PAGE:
TMS Therapy: Reports show that suicide is the 10th leading cause of death in Clayton, NC. Psychological issues like low-grade depression can soon escalate into suicidal depression if left unattended.
Low-grade depression is characterized by feelings of sadness, worthlessness, and tiredness, but without the intensity of classic depressive symptoms. The loss of interest in routine activities once enjoyed and an inability to feel pleasure brings functional limitations that impact work or school, family life, personal care, and relationships.
Treatment options like TMS therapy in Clayton can help manage low-grade depression and other similar conditions.
Types of Low-Grade Depression
People who experience low-grade depression often say their condition feels like a chronic state of ‘being stuck.’ As Harvard psychologist Richard Bentall puts it: “All I know is that something has gone wrong inside me; I’m not able to get any sense of satisfaction or enjoyment out of anything.”
While you could be sad for no reason at all, you might also turn to substance abuse, eating unhealthy food, or sleep all day long. You may also think about suicide more often.Stats show that between 10 and 20 % of the US population suffers from low-grade depression annually. There are different types of low-grade depression:
- Dysthymia is a chronic and persistent (yet mild) form of low-grade depression that can last for years and often goes unnoticed by the person experiencing it;
- Adjustment disorder with depressed mood is a short-term episode of low-grade depression with symptoms lasting between two weeks and six months following a significant life change such as getting married, moving home, or losing your job;
- Depressive neurosis with somatic features describes people who experience physical symptoms — aches and pains — in addition to feelings of sadness, without necessarily feeling low in mood;
- Cyclothymia is a low-grade depression that lasts at least two years, with symptoms that come and go. People with cyclothymia can find it difficult to function normally when their symptoms are intense.
Typical culprits that contribute to low-grade depression include:
- Physical illness or disability;
- Persistent negative thinking patterns;
Studies show that teenagers are at high risk of developing low-grade depression, and over 6% of Clayton’s population comprises teens. While self-help activities like regular workouts, a balanced diet, enhanced social interactions, and informal therapy can help, it’s best to seek professional psychological treatment for the best results.
What Treatment Options Are Available for Low-Grade Depressions?
When low-grade depression goes untreated, it often gets worse over time. Left unchecked, chronic low-grade depression may lead to more severe forms of the condition, including Dysthymia, major depressive disorder, bipolar disorder, chronic fatigue syndrome, or pain disorder.
If depression has been present for an extended period, you are more likely to have low-self esteem, impaired social functioning, and other problems in your personal life. People with severe depression may not be capable of working, maintaining relationships, or even completing routine tasks like brushing, eating on time, or leaving the house.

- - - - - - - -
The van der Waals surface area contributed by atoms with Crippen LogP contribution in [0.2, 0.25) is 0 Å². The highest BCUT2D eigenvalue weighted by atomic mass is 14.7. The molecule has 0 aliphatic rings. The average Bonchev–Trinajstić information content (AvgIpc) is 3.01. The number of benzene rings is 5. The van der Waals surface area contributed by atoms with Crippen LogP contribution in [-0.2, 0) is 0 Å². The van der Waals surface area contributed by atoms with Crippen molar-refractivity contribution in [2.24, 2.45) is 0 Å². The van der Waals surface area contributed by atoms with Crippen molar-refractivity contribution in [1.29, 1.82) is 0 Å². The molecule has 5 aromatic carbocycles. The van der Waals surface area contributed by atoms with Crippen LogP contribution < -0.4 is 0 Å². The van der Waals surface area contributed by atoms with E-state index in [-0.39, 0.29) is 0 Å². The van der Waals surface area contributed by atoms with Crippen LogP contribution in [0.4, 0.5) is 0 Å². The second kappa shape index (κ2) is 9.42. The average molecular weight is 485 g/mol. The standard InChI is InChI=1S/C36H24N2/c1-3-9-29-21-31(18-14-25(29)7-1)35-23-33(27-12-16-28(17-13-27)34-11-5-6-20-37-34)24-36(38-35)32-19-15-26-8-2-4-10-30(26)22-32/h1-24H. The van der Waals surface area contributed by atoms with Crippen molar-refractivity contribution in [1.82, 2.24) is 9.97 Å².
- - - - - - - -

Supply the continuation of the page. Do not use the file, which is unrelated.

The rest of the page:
In some cases, low-grade depression is accompanied by mild or severe anxiety. It is vital to consult a qualified psychologist or psychiatrist at the earliest if you experience panic attacks, chest pains, or other physical symptoms.
Treatment options for low-grade depression include the use of antidepressants (SSRIs), psychotherapy, interpersonal therapy, or cognitive-behavioral therapy (CBT). There is some evidence that TMS Therapy in Clayton might work as well, if not better than traditional antidepressant medications for this condition.
How Can You Prevent Low-Grade Depression from Getting Worse?
There are many things low-grade depression patients can do to manage and prevent the worsening of their symptoms:
- Ensuring you keep active and regularly participate in physical activity;
- Spending time with people who make you feel good and avoiding those who don’t;
- Reducing or eliminating unhealthy habits such as drinking too much alcohol (>14 servings per week), smoking, overeating junk food, or not getting enough sleep;
- Learning relaxation techniques;
- Using CBT to challenge depressive thoughts and gradually learn new ways of thinking.
TMS Therapy Can Help to Reduce or Eliminate Your Symptoms of Low-Grade Depression
TMS therapy is a non-invasive, safe, and painless treatment that uses focused magnetic pulses to stimulate nerve cells in the brain. TMS therapy has been clinically proven to effectively treat depression by stimulating brain areas responsible for mood regulation
While antidepressants or psychotherapy may take several months before you start seeing results, TMS therapy works within a week or two. To be more precise, a well-trained clinician can determine if you are experiencing low-grade depression after your first session and change your treatment plan accordingly.
TMS therapy does not cause any adverse side effects such as weight gain or sexual dysfunction like other antidepressant medications might.
Finally, TMS therapy patients usually start to notice improvements in their symptoms after their first or second session.
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